By Alton Jones
It’s never my first choice to have to report a low finish in an Elite Series tournament, especially when that finish hurt my standing in the points race that will determine who makes the field of the 2015 Bassmaster Classic. I’d much rather be telling you about the patterns and lures used to finish in the top 10 or even to win.

I can’t change the outcome of Cayuga, so instead I need to look back and see what lessons I can take from it to help me in the future, along with assessing where I am now and what I need to accomplish in the final event of the season. Unfortunately, the Cayuga lessons weren’t even new. They were lessons I’d already learned more than once and should have known.

Looking Back
I went up and pre-practiced both on the Delaware River and Cayuga Lake prior to the cutoff for each. Because New York, like so many places, had such a long and hard winter, the water was slow to warm this summer and the grass grew up in the lake much later than normally would have been the case. During pre-practice, the only significant grass was at the far northern end of the lake. Because where you find grass is where you normally find bass, I decided that was the area where I needed to focus my efforts and really pre-selected that part of the lake for the tournament.
The parts of the lake that ended up producing the tournament’s best bags also had grass during the tournament, but those areas had shown absolutely no sign of grass only a month earlier, and I didn’t realized how much more widespread the vegetation would be by tournament time. That led me to limit my options too much. In a normal summer, that growth would have been much more apparent during pre-practice.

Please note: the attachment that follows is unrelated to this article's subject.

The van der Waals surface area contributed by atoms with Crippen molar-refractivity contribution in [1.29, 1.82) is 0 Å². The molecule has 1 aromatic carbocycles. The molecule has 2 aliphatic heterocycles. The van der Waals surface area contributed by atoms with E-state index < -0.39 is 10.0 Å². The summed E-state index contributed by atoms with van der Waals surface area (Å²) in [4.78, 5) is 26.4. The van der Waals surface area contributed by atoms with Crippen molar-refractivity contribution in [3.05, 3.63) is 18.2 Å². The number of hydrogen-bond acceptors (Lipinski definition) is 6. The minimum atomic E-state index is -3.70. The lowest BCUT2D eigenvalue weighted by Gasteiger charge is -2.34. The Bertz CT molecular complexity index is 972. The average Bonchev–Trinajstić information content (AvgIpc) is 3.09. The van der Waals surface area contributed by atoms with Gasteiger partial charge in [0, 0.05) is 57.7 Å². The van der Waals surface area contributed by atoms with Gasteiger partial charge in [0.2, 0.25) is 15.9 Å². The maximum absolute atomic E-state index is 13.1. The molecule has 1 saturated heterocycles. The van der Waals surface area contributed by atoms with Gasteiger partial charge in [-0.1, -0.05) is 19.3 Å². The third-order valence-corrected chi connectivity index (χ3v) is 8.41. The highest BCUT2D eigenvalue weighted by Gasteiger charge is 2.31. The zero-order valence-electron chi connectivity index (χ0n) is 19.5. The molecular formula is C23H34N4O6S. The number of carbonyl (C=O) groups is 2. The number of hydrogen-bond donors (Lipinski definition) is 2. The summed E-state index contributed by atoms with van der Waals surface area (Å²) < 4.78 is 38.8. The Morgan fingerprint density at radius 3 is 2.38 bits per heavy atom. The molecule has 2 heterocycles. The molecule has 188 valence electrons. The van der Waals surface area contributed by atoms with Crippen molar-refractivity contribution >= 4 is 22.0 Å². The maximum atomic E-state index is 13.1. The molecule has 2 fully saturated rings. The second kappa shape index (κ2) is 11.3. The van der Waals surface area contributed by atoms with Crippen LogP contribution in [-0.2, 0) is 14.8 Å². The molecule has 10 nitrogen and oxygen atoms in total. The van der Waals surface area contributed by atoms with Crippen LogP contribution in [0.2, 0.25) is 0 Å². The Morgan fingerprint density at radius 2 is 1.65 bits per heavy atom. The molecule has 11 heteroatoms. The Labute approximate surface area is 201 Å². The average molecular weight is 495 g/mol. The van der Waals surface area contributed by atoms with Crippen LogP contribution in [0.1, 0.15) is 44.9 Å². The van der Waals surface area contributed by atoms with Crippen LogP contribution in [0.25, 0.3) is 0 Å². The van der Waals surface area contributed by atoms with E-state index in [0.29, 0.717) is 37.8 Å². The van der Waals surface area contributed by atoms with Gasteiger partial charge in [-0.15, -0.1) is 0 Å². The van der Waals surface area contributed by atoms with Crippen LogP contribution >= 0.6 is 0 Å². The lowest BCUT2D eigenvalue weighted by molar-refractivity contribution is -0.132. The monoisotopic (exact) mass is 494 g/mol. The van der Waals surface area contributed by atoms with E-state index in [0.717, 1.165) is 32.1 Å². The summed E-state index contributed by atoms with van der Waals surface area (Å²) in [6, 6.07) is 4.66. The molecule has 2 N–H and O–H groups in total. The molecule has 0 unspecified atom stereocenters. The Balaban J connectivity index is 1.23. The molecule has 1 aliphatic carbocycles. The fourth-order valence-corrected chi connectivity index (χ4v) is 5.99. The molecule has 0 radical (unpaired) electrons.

Partway through the official practice period, I began to realize I needed to expand my options some, but at that point it was a little late to find what I really needed and adjust sufficiently, so I ended up mostly sticking with my original plan.

By the end of practice it also had become apparent that Cayuga was going to fish quite small and that my areas were going to be crowded. Historically, I have not done well in events where I have had to fish in crowds. That’s just not how I function best. A more successful strategy for me has been to move to less crowded areas even if those areas hold fewer fish, and that was one of those big lessons I’ve learned more than once before, and therefore should have already known.

I actually think that many areas that produced best for some of the other anglers fell into that description. Fewer fish, but also fewer fishermen.

The important takeaway for me is that when an event promises to “fish small” based on what I see in practice and my key areas look like they might be crowded, it’s essential for me to establish a strong back-up plan that allows me to move away from the most heavily fished waters.

Looking Forward
The good news is that despite having fallen in the points, a place for me in the Bassmaster Classic at Lake Hartwell remains very much within reach. I’ve gathered enough points to be in 39th place going into the Angler of the Year Championship next month at Bays De Noc in Michigan. Based on the number of anglers who have qualified in other ways, which causes B.A.S.S. to go further down the list of Elite Series anglers who make the Classic, it’s looking now like the top 37 in the points will qualify.

That means that making the Classic is very much within my reach, but I need an excellent final tournament -- a top 20 or maybe even a top 15 out of the field of 50 -- to have a good shot. I need to fish it to win.

Fortunately, the final event is a style of fishing that I really enjoy and that has produced good success for me in the past. I really like to fish for Great Lakes smallmouths (bays are off Lake Michigan). In fact, I’ve spent some time on my own doing that very sort of fishing this summer. I also feel very comfortable with the techniques that I believe will be necessary to succeed in that event and feel like my opportunity to finish well is very good.

As an Elite Series angler, I obviously don’t ever want to miss the chance to compete in the Bassmaster Classic. That’s even more true this year, though, with the Classic being at Lake Hartwell. I’ve enjoyed a little success there in the past!